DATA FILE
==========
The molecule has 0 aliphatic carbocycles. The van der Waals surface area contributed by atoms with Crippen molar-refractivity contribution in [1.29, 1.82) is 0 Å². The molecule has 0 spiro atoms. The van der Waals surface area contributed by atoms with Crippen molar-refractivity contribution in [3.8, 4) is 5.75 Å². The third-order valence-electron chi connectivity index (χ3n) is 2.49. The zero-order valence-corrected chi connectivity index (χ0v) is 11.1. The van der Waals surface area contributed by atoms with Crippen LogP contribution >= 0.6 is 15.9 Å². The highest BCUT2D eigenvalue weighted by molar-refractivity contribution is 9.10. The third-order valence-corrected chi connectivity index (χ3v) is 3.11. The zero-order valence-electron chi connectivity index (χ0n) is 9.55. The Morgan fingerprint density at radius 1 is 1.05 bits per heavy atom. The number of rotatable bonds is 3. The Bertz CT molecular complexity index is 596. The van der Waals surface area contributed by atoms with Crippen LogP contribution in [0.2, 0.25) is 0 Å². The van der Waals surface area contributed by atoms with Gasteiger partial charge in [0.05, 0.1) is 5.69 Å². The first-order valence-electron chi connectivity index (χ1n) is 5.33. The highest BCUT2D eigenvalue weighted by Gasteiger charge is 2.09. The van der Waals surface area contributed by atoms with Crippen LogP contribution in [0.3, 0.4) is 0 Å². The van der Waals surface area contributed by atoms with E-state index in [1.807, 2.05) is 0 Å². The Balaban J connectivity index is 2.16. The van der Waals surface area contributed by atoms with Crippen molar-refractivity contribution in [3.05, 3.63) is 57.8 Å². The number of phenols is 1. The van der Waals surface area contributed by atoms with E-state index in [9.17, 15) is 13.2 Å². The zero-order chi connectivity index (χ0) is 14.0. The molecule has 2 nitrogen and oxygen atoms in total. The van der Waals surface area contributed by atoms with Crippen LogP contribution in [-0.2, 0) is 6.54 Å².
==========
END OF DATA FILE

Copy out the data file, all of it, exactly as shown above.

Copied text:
The molecule has 0 aliphatic carbocycles. The van der Waals surface area contributed by atoms with Crippen molar-refractivity contribution in [1.29, 1.82) is 0 Å². The molecule has 0 spiro atoms. The van der Waals surface area contributed by atoms with Crippen molar-refractivity contribution in [3.8, 4) is 5.75 Å². The third-order valence-electron chi connectivity index (χ3n) is 2.49. The zero-order valence-corrected chi connectivity index (χ0v) is 11.1. The van der Waals surface area contributed by atoms with Crippen LogP contribution >= 0.6 is 15.9 Å². The highest BCUT2D eigenvalue weighted by molar-refractivity contribution is 9.10. The third-order valence-corrected chi connectivity index (χ3v) is 3.11. The zero-order valence-electron chi connectivity index (χ0n) is 9.55. The Morgan fingerprint density at radius 1 is 1.05 bits per heavy atom. The number of rotatable bonds is 3. The Bertz CT molecular complexity index is 596. The van der Waals surface area contributed by atoms with Crippen LogP contribution in [0.2, 0.25) is 0 Å². The van der Waals surface area contributed by atoms with Gasteiger partial charge in [0.05, 0.1) is 5.69 Å². The first-order valence-electron chi connectivity index (χ1n) is 5.33. The highest BCUT2D eigenvalue weighted by Gasteiger charge is 2.09. The van der Waals surface area contributed by atoms with Crippen LogP contribution in [0.3, 0.4) is 0 Å². The van der Waals surface area contributed by atoms with E-state index in [1.807, 2.05) is 0 Å². The Balaban J connectivity index is 2.16. The van der Waals surface area contributed by atoms with Crippen molar-refractivity contribution in [3.05, 3.63) is 57.8 Å². The number of phenols is 1. The van der Waals surface area contributed by atoms with E-state index in [9.17, 15) is 13.2 Å². The zero-order chi connectivity index (χ0) is 14.0. The molecule has 2 nitrogen and oxygen atoms in total. The van der Waals surface area contributed by atoms with Crippen LogP contribution in [-0.2, 0) is 6.54 Å².